a. Hard Ticks. Hard ticks are known to transmit several diseases such as
Rocky Mountain spotted fever and other typhus-like fevers, tularemia (rabbit fever),
Q fever, and certain viral diseases. Some types of hard ticks can cause tick paralysis.
This condition results after a female hard tick has remained attached to the base of a
person's neck or to the back of his head for several days. It is most likely to occur when
the tick attaches near the hairlines or in the hair, thus making detection of it difficult.
When tick bites are numerous, the skin may become badly inflamed and infected.
b. Soft Ticks. Several species of soft ticks become infected with disease
organisms when they feed on infected animals. They can then transmit the disease
when they bite humans to feed on their blood. Both the hard and the soft ticks can pass
disease-causing organisms to their offspring through their eggs. Thus, ticks may
already be infected when they hatch.
TICK CONTROL METHODS
a. Environmental Control. Controlling vast areas of tick-infested land is a
major operation accomplished by either a preventive medicine unit or other trained
personnel. A certain degree of control can be accomplished by clearing away brush
and vegetation and keeping animals out of the area. Ticks in buildings can be
controlled by spraying or dusting insecticides on walls and in cracks and corners.
Insecticides may also be used to spray or dust the vegetation and the ground in tick-
infested areas. Effective control of ticks is greatly dependent upon knowledge of the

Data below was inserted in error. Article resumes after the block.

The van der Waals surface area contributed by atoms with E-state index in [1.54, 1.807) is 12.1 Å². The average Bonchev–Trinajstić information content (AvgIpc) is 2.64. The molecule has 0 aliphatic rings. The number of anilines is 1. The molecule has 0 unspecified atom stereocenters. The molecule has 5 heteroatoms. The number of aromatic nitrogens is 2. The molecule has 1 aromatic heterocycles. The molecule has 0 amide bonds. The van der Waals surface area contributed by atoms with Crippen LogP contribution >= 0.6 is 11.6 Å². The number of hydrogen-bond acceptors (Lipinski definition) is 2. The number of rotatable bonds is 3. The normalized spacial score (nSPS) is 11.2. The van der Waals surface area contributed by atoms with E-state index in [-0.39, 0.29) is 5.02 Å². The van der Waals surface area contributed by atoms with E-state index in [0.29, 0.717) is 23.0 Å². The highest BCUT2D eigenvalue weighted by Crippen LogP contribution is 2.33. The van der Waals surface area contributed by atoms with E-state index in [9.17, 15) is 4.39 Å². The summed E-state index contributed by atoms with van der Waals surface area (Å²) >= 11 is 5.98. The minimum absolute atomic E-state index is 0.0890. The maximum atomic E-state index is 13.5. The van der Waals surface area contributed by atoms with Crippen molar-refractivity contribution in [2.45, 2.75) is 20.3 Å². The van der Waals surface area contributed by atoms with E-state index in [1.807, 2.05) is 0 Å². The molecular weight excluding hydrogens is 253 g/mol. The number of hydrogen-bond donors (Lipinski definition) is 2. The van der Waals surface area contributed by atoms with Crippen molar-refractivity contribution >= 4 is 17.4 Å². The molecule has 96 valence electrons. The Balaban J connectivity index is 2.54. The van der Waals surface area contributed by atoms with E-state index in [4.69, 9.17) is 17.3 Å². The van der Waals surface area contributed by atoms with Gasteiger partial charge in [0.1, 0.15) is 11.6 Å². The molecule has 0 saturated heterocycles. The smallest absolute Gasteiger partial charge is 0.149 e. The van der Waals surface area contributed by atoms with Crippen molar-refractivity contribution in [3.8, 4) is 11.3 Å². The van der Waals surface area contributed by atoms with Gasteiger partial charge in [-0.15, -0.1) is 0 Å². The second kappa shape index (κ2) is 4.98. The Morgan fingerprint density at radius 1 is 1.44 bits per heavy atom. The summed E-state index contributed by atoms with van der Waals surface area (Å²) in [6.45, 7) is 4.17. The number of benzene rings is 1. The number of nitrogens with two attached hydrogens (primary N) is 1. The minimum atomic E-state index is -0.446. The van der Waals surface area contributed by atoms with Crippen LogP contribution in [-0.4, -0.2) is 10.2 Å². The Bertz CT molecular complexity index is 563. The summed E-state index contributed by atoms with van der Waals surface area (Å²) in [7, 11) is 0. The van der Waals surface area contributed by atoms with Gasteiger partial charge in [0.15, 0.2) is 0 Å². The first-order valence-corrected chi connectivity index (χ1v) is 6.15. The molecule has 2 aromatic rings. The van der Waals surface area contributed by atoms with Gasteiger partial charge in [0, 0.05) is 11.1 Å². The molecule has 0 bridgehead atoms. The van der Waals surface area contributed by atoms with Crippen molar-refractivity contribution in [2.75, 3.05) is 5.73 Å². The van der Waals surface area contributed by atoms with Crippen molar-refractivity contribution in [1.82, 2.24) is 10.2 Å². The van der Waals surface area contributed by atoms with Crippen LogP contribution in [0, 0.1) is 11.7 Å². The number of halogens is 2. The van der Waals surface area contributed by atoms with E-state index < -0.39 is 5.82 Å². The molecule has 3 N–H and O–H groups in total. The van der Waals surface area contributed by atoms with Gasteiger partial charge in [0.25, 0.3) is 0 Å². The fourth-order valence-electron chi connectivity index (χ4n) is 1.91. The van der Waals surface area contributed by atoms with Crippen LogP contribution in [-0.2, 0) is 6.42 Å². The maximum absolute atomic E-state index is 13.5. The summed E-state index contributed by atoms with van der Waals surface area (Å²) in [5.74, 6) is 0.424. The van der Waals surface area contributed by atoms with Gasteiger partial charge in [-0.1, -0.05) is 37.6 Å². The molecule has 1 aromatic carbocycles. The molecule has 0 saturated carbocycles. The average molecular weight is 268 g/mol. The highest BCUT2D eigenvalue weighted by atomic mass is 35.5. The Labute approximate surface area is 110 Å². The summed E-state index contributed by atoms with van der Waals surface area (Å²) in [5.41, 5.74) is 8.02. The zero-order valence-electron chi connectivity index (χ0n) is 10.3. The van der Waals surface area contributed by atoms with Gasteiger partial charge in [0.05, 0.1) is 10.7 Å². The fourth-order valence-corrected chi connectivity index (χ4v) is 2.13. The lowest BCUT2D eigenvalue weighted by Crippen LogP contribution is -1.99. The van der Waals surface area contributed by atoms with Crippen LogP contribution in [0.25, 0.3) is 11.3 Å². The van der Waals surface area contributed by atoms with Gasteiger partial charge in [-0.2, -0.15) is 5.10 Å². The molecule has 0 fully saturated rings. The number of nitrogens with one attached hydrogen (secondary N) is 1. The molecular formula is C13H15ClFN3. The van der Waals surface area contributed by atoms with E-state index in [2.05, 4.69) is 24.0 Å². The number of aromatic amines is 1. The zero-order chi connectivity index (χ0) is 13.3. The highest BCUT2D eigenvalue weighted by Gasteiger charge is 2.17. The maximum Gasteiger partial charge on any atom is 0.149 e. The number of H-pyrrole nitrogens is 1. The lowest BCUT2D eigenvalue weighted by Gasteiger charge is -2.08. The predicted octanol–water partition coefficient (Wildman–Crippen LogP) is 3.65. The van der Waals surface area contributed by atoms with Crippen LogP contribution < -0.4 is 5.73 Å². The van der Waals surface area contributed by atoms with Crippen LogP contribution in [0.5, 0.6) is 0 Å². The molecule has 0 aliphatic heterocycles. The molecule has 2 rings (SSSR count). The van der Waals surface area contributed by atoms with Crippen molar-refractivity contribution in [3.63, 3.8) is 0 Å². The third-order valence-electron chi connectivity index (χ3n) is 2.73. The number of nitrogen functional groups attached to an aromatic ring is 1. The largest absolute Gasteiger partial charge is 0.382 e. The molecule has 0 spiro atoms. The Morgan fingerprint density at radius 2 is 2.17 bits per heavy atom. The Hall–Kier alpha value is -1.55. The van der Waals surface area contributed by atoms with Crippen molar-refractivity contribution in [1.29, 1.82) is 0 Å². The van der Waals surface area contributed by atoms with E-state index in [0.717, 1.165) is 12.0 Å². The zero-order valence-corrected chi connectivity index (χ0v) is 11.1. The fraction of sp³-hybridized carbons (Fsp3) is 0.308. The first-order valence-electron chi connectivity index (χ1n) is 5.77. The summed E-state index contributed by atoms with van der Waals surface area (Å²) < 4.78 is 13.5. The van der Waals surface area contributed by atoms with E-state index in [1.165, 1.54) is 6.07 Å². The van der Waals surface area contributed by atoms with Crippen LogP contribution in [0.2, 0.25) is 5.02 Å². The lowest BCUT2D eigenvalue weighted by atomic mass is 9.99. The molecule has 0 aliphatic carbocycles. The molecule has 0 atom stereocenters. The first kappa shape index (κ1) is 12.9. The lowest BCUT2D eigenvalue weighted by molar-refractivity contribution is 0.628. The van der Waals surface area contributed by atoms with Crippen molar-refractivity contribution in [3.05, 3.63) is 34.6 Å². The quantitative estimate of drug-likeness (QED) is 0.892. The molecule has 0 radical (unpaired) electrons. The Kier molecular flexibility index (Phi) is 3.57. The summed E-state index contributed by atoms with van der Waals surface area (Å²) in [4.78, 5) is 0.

b. Individual Protective Measures. Impregnating clothing with an insecticide
clothing repellent gives excellent protection against ticks. Insect repellent (DEET)
applied to the exposed skin provides additional protection. The bottoms of trousers
should be tucked inside the boots without blousing rubbers.
c. Removal of Ticks. It may require some time for ticks to infect a person after
they attach to his body. Persons in tick-infested areas should examine themselves and
each other at least every two hours for the presence of ticks. This will often prevent the
transmission of disease. In the removal of an imbedded tick, care must be taken not to
crush it or to leave its mouthparts imbedded in the skin. A tick can be removed most
effectively by using small forceps to grasp it as close to its mouthparts as possible and
then carefully pulling it off. The tick should not be grasped by its abdomen since the
pressure may cause disease organisms to be injected into the person. After a tick is
removed, it should be killed. Treat the bitten area with a suitable antiseptic.